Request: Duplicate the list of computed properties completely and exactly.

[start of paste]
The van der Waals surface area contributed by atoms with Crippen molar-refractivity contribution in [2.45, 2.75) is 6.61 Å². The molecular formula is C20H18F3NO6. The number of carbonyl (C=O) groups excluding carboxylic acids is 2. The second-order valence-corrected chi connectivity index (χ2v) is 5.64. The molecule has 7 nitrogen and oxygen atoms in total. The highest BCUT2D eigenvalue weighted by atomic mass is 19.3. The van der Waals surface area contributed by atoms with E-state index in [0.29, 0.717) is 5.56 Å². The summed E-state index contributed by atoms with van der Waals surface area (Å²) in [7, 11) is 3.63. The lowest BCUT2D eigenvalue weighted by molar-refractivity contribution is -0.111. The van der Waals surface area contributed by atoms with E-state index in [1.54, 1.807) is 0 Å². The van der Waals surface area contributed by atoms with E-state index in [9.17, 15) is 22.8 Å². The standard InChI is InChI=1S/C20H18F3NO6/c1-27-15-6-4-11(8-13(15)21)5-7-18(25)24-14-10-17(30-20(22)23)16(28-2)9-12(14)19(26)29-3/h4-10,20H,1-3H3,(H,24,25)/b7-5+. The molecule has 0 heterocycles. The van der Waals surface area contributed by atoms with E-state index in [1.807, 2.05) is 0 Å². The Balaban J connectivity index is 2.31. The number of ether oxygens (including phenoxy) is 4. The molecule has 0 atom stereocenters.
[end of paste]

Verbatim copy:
The van der Waals surface area contributed by atoms with Crippen molar-refractivity contribution in [2.45, 2.75) is 6.61 Å². The molecular formula is C20H18F3NO6. The number of carbonyl (C=O) groups excluding carboxylic acids is 2. The second-order valence-corrected chi connectivity index (χ2v) is 5.64. The molecule has 7 nitrogen and oxygen atoms in total. The highest BCUT2D eigenvalue weighted by atomic mass is 19.3. The van der Waals surface area contributed by atoms with E-state index in [0.29, 0.717) is 5.56 Å². The summed E-state index contributed by atoms with van der Waals surface area (Å²) in [7, 11) is 3.63. The lowest BCUT2D eigenvalue weighted by molar-refractivity contribution is -0.111. The van der Waals surface area contributed by atoms with E-state index in [1.54, 1.807) is 0 Å². The van der Waals surface area contributed by atoms with E-state index in [9.17, 15) is 22.8 Å². The standard InChI is InChI=1S/C20H18F3NO6/c1-27-15-6-4-11(8-13(15)21)5-7-18(25)24-14-10-17(30-20(22)23)16(28-2)9-12(14)19(26)29-3/h4-10,20H,1-3H3,(H,24,25)/b7-5+. The molecule has 0 heterocycles. The van der Waals surface area contributed by atoms with E-state index in [1.807, 2.05) is 0 Å². The Balaban J connectivity index is 2.31. The number of ether oxygens (including phenoxy) is 4. The molecule has 0 atom stereocenters.